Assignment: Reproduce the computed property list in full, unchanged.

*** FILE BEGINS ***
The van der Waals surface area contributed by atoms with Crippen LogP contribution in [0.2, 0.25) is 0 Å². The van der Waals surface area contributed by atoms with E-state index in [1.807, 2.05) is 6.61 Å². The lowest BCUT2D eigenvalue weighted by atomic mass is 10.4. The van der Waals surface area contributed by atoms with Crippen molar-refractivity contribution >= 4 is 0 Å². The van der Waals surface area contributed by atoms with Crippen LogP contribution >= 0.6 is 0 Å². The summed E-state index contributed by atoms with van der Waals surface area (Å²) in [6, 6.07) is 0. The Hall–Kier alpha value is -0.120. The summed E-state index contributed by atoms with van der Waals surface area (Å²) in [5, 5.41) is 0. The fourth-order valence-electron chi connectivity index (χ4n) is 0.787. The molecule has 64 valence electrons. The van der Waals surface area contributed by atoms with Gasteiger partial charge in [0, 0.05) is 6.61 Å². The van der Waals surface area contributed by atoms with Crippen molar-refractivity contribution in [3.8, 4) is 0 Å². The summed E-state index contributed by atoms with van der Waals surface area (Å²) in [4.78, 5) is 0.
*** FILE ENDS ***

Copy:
The van der Waals surface area contributed by atoms with Crippen LogP contribution in [0.2, 0.25) is 0 Å². The van der Waals surface area contributed by atoms with E-state index in [1.807, 2.05) is 6.61 Å². The lowest BCUT2D eigenvalue weighted by atomic mass is 10.4. The van der Waals surface area contributed by atoms with Crippen molar-refractivity contribution >= 4 is 0 Å². The van der Waals surface area contributed by atoms with Crippen LogP contribution >= 0.6 is 0 Å². The summed E-state index contributed by atoms with van der Waals surface area (Å²) in [6, 6.07) is 0. The Hall–Kier alpha value is -0.120. The summed E-state index contributed by atoms with van der Waals surface area (Å²) in [5, 5.41) is 0. The fourth-order valence-electron chi connectivity index (χ4n) is 0.787. The molecule has 64 valence electrons. The van der Waals surface area contributed by atoms with Gasteiger partial charge in [0, 0.05) is 6.61 Å². The van der Waals surface area contributed by atoms with Crippen molar-refractivity contribution in [3.8, 4) is 0 Å². The summed E-state index contributed by atoms with van der Waals surface area (Å²) in [4.78, 5) is 0.